Stacey Leasca
July 13, 2018

On Tuesday, an Air China flight from Hong Kong to the mainland city of Dalian made an emergency descent after the plane lost significant oxygen and cabin pressure due to a pilot error — but not the kind you think.

According the Telegraph, the co-pilot of the 737 aircraft, which was carrying 153 passengers and nine crew members on the three-hour route, was allegedly attempting to smoke an e-cigarette during the flight.

"In the preliminary investigation, the co-pilot was found to be smoking an e-cigarette," China News explained. It further quoted Qiao Yibin, an official of the regulator's aviation safety office, who explained, "Smoke diffused into the passenger cabin and relevant air conditioning components were wrongly shut off, without notifying the captain, which resulted in insufficient oxygen.”

Related: Two Pilots Abandoned the Cockpit Mid-flight Because of an Argument

Related: How Pilots Use the Seat Belt Sign to Send Secret Messages to Cabin Crew

According to CNN, a senior official from the Civil Aviation Administration of China (CAAC) revealed to reporters that the smoking co-pilot attempted to turn off the air recycling system to prevent his vape’s smoke from spreading into the cabin. However, he accidently hit the air conditioning system instead.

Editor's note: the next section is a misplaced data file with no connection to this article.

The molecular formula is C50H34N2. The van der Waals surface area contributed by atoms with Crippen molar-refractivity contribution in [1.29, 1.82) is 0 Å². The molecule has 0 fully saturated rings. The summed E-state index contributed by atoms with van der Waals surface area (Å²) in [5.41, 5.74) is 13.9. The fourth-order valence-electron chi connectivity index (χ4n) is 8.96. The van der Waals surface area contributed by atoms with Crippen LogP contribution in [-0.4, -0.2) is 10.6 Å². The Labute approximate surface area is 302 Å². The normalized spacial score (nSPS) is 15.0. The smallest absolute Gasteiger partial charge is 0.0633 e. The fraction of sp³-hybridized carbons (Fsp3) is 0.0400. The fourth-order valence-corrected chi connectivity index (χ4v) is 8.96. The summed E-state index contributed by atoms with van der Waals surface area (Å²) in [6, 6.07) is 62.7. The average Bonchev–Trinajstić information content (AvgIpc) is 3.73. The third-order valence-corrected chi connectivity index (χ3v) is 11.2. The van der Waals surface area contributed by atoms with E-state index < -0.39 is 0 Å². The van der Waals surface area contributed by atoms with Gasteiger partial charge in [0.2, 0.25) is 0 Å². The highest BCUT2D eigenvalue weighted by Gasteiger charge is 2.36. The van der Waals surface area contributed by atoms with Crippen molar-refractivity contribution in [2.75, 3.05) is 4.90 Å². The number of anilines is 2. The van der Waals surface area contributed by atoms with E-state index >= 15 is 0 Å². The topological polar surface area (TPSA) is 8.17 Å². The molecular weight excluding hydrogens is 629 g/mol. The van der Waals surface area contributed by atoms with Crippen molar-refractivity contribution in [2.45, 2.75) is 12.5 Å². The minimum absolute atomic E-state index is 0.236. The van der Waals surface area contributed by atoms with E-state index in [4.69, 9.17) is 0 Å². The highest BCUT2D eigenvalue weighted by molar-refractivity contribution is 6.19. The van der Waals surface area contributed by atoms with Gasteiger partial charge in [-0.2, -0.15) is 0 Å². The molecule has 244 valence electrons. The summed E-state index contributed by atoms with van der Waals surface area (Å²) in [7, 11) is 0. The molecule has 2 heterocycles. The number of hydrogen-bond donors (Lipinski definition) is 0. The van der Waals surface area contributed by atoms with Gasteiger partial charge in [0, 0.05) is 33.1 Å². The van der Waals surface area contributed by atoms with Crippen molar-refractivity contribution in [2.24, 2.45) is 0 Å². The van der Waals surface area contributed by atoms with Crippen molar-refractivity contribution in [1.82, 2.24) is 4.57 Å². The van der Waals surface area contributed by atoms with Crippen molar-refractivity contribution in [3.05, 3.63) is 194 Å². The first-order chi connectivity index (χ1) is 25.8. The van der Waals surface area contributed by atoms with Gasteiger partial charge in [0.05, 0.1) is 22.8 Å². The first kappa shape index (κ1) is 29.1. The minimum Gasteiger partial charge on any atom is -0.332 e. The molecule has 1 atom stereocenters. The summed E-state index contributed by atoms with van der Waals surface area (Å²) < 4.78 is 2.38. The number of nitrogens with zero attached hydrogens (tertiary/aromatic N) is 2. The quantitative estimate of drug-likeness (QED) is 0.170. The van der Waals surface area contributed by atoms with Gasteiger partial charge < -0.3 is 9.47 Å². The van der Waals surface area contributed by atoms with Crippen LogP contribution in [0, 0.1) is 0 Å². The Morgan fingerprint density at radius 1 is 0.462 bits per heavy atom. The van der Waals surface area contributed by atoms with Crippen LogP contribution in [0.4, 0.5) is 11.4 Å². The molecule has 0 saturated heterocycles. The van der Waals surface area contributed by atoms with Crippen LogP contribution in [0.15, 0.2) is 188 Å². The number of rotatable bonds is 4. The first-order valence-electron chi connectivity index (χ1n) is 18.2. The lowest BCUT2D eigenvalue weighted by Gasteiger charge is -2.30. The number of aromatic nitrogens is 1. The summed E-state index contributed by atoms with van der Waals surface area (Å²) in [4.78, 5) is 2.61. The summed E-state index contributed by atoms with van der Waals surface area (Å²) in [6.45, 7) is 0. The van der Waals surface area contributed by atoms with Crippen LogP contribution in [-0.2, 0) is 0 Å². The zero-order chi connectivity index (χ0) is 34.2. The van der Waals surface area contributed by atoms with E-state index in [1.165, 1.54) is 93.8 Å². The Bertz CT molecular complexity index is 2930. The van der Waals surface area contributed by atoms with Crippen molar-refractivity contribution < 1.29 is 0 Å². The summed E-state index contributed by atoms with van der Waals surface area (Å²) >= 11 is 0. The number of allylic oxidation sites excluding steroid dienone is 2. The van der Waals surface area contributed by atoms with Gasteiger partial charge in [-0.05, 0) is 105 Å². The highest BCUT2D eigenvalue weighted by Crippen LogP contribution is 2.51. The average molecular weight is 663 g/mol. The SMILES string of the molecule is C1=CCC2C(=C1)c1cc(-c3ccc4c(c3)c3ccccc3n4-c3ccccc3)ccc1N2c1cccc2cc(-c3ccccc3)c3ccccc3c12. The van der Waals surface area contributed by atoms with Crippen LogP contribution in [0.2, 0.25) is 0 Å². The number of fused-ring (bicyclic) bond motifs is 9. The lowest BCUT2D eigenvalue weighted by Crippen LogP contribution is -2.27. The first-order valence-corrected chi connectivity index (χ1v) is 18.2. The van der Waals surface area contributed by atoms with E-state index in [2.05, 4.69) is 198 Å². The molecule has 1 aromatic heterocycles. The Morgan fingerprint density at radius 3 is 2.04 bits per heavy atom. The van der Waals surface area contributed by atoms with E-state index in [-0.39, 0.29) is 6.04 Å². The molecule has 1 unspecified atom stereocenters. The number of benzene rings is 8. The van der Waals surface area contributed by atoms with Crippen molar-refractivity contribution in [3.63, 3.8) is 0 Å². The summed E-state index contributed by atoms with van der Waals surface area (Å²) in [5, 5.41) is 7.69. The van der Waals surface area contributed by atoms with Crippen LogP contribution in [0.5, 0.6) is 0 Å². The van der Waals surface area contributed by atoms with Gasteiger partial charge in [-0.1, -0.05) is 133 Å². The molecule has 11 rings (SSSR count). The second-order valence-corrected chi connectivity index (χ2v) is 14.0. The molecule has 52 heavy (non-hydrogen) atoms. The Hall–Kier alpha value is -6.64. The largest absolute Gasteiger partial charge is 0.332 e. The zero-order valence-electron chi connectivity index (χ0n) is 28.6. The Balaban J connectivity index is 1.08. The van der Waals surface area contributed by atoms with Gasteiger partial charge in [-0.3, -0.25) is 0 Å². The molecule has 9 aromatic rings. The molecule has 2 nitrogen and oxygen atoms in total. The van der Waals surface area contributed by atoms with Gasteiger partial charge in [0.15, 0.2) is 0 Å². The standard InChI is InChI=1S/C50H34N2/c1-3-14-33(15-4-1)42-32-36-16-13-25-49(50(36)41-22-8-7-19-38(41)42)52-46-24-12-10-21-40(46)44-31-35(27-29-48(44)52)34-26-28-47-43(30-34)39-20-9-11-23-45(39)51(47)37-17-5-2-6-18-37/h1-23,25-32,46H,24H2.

That move triggered internal system in the plane that then set off an alarm and released the oxygen masks, which forced the crew to descend nearly 20,000 feet in less than nine minutes. After the descent, the crew was able to restore the air conditioning and the plane’s cabin pressure. They then returned to cruising altitude and continued on their way.

"I didn't think too much of it at the time — we didn't know what was going on, nor did the flight attendants it seemed," Hoby Sun, a passenger on the fight, told CNN. "I'm not physically hurt, but the psychological impact lingers. When I close my eyes, I see the oxygen masks dangling in front of me.”

While Air China has yet to provide an official statement, the Telegraph reported the airline did vow a "zero tolerance" approach to the investigation on its official account on China's social media site Weibo on Wednesday.

You May Like